With his spacecraft's systems failing and his oxygen running low, Gordon Cooper was on the verge of burning up in the Earth's atmosphere as he hurtled toward the big blue rock at more than 17,000 mph.
The nation watched the final Mercury Mission live on May 15, 1963, as Cooper, a Shawnee native, orbited the Earth 22 times and logged more time in space than all of the previous five Mercury astronauts combined.
His main objective was to test the effects of a lengthy stay in space on his body and how well he could react to spending more than 34 hours in space.
Turns out the spacecraft gave out before he did.
“Things are beginning to stack up a little,” he said as the electrical power cut out to the automatic stabilization and control systems.
Cooper remained calm, using the constellations outside his window and his $10 Timex wristwatch to line himself up, he calculated the exact time he needed to fire the ship's rockets to put him on the path to re-entry.
Fifty years later, Cooper's flight is revered as a landmark moment in space history as it proved the importance of the astronaut and paved the way for further long-term space explorations.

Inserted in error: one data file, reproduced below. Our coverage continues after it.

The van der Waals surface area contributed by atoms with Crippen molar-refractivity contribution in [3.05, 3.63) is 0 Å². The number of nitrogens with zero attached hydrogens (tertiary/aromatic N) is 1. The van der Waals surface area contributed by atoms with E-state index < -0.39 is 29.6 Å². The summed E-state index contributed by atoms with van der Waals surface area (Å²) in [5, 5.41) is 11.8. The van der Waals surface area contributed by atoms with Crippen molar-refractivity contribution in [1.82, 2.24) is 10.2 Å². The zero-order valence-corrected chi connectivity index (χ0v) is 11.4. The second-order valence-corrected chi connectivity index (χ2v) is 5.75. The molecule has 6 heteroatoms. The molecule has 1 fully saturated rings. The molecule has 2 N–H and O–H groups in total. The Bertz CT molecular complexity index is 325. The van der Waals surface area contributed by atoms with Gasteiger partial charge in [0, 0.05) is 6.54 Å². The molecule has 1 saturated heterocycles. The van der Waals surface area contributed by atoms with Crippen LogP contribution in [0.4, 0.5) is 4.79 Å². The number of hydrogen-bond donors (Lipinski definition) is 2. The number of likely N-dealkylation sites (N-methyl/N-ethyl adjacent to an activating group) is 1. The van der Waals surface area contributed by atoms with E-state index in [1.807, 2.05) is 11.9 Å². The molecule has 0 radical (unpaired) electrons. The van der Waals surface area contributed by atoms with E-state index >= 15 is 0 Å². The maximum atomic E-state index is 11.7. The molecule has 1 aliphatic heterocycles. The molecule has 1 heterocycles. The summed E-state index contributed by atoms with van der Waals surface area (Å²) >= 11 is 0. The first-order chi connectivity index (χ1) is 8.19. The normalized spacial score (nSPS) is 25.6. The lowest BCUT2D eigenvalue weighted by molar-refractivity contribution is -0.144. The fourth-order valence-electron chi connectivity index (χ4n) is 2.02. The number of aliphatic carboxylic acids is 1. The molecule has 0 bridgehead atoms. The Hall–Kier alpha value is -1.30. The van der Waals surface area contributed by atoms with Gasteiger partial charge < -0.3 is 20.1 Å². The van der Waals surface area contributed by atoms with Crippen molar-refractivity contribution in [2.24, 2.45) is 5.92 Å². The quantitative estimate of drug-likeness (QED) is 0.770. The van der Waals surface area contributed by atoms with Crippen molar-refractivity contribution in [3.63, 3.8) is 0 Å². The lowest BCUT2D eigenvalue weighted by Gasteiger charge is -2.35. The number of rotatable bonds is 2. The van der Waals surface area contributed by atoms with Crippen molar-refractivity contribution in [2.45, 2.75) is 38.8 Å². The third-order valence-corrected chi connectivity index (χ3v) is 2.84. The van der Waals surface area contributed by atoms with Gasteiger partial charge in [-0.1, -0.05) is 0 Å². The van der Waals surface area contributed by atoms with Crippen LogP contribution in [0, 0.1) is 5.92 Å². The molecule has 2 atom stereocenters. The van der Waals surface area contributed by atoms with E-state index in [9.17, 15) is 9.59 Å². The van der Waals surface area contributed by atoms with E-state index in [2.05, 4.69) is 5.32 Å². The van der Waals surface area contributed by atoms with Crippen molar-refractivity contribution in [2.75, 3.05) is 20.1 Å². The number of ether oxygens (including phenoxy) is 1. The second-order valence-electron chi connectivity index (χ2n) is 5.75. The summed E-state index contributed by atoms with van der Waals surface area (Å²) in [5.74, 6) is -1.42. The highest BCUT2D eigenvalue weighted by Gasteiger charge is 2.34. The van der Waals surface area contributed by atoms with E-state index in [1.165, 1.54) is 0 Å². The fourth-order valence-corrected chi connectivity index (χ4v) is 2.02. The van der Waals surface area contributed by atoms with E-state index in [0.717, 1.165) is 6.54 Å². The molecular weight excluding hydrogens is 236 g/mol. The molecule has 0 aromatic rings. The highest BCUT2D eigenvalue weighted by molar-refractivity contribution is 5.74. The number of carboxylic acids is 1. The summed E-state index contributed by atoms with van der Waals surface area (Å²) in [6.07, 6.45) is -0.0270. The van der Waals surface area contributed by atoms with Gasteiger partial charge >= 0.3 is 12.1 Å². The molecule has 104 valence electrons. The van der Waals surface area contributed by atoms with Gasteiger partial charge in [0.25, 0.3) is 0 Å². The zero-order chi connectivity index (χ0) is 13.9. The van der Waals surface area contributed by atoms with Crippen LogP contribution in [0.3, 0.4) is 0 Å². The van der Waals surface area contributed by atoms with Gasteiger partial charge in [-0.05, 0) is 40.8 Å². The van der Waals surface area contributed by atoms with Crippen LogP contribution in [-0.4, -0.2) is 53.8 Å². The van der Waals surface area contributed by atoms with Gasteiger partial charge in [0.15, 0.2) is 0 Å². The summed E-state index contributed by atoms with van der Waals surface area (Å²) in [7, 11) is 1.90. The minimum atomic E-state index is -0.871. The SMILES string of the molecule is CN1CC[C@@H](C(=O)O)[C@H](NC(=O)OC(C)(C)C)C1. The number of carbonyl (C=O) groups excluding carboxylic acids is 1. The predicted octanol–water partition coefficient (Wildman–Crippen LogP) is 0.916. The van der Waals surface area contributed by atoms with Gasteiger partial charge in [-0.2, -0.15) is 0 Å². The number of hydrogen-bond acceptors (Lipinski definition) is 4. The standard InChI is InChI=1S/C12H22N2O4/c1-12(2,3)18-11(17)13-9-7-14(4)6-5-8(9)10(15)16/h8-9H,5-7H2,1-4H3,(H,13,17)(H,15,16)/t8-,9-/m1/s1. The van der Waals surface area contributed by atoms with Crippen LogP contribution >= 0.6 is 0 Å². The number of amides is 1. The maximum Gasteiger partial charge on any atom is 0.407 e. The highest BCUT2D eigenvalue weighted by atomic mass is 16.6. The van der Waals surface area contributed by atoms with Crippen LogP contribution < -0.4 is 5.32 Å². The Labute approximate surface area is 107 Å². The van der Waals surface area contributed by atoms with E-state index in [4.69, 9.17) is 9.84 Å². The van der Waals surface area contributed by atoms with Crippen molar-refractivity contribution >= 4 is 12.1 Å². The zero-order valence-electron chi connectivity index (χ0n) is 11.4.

“Man is a pretty good backup system to all these automatic systems,” he said in the days after his flight.”
Cooper was honored by parades in Honolulu, Cocoa Beach, Washington — where he addressed a joint session of Congress — and New York City, where he was hailed by one of the largest ticker tape crowds ever to greet an individual as an estimated 4.5 million New Yorkers filled the streets to get a look at the Oklahoma pilot.
Cooper died on Oct. 4, 2004, at age 77 of natural causes.
State Senate to honor astronaut
The Senate is expected Wednesday to honor the life of the late Gordon Cooper, one of the seven original astronauts in Project Mercury, the first manned space program of the United States. Senate Resolution 34, by Sens. Ron Sharp, R-